ST. PETERSBURG -- Tampa Bay unveiled a new look before Saturday night's game against Seattle, and manager Joe Maddon said there's a chance the team's new headgear might be finding its way onto the field at some point.
In the spirit of the plaid "BRaysers" they wore on their road trip to New York last week, the Rays donned team hats with similarly plaid bills during pregame warmups.
"I love them. I think they're great," Maddon said. "It looks like the exact material that our BRaysers are made from. Very tasty. I think it's going to be very, very popular.
"It's actually available to become a game hat. We've been approved to wear it in the game, but we're just going to wear it in practice right now. We'll see."
Maddon went on to joke that it was a "definite maybe" as to whether or not the Rays would actually wear the plaid-billed hats in a game. Maddon, a major proponent of the BRaysers, was also a big fan of the new caps, although he couldn't take credit for their creation.
"I didn't suggest the hats. Once the merchandise people saw the BRayser, they thought of this," Maddon said. "There were a couple prototypes thrown out there, and this seems to be the most plausible one."
Longoria waiting out quad injury
ST. PETERSBURG -- Evan Longoria said his strained left quadriceps "felt great" Saturday afternoon, but the hardest part of staying off the field has nothing to do with his physical condition.
The All-Star third baseman will miss the rest of the weekend series against the Mariners, be re-evaluated Monday and likely return around the middle of next week. Sitting out has been no easy task for Longoria, who said during Spring Training that one of his goals was to play all 162 games. That goal was already out of reach entering this series, but it's still hard for Longoria to watch his team from the dugout.
"I can't just stand around and beat myself up. I'm trying to do as much as I can to keep the rest of my body in baseball shape," Longoria said. "It's real tough, but I know they have our best interest at heart all the time. I think the best thing right now, as hard as it is for me to believe, is just to rest it and stay off my feet and stay away from doing anything that's going to cause it to worsen at this point."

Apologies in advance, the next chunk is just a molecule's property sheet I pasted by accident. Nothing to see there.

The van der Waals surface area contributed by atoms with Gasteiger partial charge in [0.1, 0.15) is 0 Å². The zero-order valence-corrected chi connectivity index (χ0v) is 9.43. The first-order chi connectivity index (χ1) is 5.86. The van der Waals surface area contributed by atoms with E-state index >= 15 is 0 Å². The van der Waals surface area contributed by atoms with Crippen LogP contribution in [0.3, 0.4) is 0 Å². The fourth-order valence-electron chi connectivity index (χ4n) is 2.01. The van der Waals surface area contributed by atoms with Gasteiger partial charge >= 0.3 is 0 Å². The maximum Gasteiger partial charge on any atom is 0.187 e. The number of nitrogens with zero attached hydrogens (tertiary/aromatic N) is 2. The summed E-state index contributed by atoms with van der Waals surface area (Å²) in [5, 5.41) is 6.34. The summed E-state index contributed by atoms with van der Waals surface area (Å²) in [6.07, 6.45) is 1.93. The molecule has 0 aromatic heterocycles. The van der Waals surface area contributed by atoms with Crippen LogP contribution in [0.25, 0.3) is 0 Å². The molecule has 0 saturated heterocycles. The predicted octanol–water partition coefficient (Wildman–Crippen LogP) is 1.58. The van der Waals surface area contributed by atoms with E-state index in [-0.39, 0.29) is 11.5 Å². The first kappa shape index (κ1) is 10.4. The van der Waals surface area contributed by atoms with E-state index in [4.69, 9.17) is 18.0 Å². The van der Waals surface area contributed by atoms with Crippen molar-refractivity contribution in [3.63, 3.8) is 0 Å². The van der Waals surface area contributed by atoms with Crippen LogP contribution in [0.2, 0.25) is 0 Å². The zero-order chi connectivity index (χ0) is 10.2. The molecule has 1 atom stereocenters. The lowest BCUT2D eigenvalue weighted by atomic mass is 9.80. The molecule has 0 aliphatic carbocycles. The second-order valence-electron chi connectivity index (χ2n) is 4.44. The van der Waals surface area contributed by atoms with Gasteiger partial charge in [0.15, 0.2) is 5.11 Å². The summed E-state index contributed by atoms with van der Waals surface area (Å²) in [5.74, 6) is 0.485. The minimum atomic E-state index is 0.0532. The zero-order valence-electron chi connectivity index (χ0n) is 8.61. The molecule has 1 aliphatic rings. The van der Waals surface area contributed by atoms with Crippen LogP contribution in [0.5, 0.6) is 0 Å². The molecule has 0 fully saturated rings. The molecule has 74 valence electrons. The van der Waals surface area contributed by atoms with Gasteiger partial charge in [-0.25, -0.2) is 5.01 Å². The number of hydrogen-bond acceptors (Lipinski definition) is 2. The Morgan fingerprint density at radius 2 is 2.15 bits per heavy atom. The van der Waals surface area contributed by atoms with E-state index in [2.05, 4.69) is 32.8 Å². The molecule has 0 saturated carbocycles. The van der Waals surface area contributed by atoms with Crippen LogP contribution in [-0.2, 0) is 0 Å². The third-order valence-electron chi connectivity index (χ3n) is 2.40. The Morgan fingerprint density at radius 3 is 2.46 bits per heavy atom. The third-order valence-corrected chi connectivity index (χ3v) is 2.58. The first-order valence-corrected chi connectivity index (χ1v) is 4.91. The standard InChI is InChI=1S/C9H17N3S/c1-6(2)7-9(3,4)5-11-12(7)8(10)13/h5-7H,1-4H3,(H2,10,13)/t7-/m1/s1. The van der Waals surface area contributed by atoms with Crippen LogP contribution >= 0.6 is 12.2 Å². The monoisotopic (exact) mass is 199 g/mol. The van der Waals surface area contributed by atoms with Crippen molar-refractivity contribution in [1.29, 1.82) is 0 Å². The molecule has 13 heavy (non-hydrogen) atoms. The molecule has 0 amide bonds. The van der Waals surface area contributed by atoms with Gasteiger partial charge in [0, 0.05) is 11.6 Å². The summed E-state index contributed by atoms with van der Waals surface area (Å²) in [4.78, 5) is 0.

Longoria has been working with head athletic trainer Ron Porterfield, but he won't be taking any swings until he is evaluated again Monday. An MRI on Friday night revealed no tears, so Longoria has been biding his time at the tracking machine to keep his timing down.
He added that the quad he injured while turning a double play against the Yankees on Thursday had been feeling a little off for a few weeks, though not enough to make him consider sitting out.
"I wouldn't say [it was] bothering me. Everybody in this locker room has something that's nagging them. We just try to stay on it, treat it and hope something like this doesn't happen until Nov. 1 or whenever we're done," Longoria said. "Sometimes, things are inevitable, and you just try to be a good cheerleader for a couple days and help the rest of the club.
"When we had the injury troubles in '08, everybody seemed to really step up and everybody found a way to really pull their own weight. I saw it again last night. I think that's the biggest thing about this club in comparison with that club in '08 is everybody really understands their role and is able to accept that and play within their role and contribute any way they can. It's been fun to watch."